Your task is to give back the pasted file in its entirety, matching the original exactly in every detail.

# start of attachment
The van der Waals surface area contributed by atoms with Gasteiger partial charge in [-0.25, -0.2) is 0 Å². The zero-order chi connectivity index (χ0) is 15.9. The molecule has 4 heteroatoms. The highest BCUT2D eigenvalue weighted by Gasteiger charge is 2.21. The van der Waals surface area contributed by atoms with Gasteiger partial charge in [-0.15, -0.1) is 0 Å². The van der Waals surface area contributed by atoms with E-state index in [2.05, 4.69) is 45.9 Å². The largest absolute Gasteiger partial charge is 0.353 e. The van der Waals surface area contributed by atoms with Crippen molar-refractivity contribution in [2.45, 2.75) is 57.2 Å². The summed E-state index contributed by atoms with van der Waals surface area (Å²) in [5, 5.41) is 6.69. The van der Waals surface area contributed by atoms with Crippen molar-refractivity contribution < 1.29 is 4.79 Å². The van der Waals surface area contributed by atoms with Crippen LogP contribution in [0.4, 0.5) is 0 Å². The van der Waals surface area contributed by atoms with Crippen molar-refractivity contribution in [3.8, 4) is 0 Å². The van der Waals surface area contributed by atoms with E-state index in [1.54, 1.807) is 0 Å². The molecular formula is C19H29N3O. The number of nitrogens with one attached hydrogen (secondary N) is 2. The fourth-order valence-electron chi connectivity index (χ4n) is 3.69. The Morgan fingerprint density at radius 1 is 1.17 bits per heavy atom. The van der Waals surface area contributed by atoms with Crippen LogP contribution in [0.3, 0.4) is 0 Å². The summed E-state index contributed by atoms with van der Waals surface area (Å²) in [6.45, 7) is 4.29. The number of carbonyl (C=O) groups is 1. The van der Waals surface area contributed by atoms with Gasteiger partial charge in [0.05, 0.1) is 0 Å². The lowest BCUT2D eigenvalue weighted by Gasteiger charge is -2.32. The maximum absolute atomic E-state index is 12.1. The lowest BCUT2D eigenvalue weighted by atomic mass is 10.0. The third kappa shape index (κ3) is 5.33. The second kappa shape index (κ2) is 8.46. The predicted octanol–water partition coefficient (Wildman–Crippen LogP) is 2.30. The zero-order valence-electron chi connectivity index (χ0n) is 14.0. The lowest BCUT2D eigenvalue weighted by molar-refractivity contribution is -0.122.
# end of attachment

The van der Waals surface area contributed by atoms with Gasteiger partial charge in [-0.25, -0.2) is 0 Å². The zero-order chi connectivity index (χ0) is 15.9. The molecule has 4 heteroatoms. The highest BCUT2D eigenvalue weighted by Gasteiger charge is 2.21. The van der Waals surface area contributed by atoms with Gasteiger partial charge in [-0.15, -0.1) is 0 Å². The van der Waals surface area contributed by atoms with E-state index in [2.05, 4.69) is 45.9 Å². The largest absolute Gasteiger partial charge is 0.353 e. The van der Waals surface area contributed by atoms with Crippen molar-refractivity contribution in [2.45, 2.75) is 57.2 Å². The summed E-state index contributed by atoms with van der Waals surface area (Å²) in [5, 5.41) is 6.69. The van der Waals surface area contributed by atoms with Crippen molar-refractivity contribution < 1.29 is 4.79 Å². The van der Waals surface area contributed by atoms with Crippen LogP contribution in [0.4, 0.5) is 0 Å². The van der Waals surface area contributed by atoms with Crippen molar-refractivity contribution in [3.8, 4) is 0 Å². The van der Waals surface area contributed by atoms with E-state index in [1.54, 1.807) is 0 Å². The molecular formula is C19H29N3O. The number of nitrogens with one attached hydrogen (secondary N) is 2. The fourth-order valence-electron chi connectivity index (χ4n) is 3.69. The Morgan fingerprint density at radius 1 is 1.17 bits per heavy atom. The van der Waals surface area contributed by atoms with Crippen LogP contribution in [0.3, 0.4) is 0 Å². The summed E-state index contributed by atoms with van der Waals surface area (Å²) in [6.45, 7) is 4.29. The number of carbonyl (C=O) groups is 1. The van der Waals surface area contributed by atoms with Gasteiger partial charge in [0.05, 0.1) is 0 Å². The lowest BCUT2D eigenvalue weighted by Gasteiger charge is -2.32. The maximum absolute atomic E-state index is 12.1. The lowest BCUT2D eigenvalue weighted by atomic mass is 10.0. The third kappa shape index (κ3) is 5.33. The second kappa shape index (κ2) is 8.46. The predicted octanol–water partition coefficient (Wildman–Crippen LogP) is 2.30. The zero-order valence-electron chi connectivity index (χ0n) is 14.0. The lowest BCUT2D eigenvalue weighted by molar-refractivity contribution is -0.122.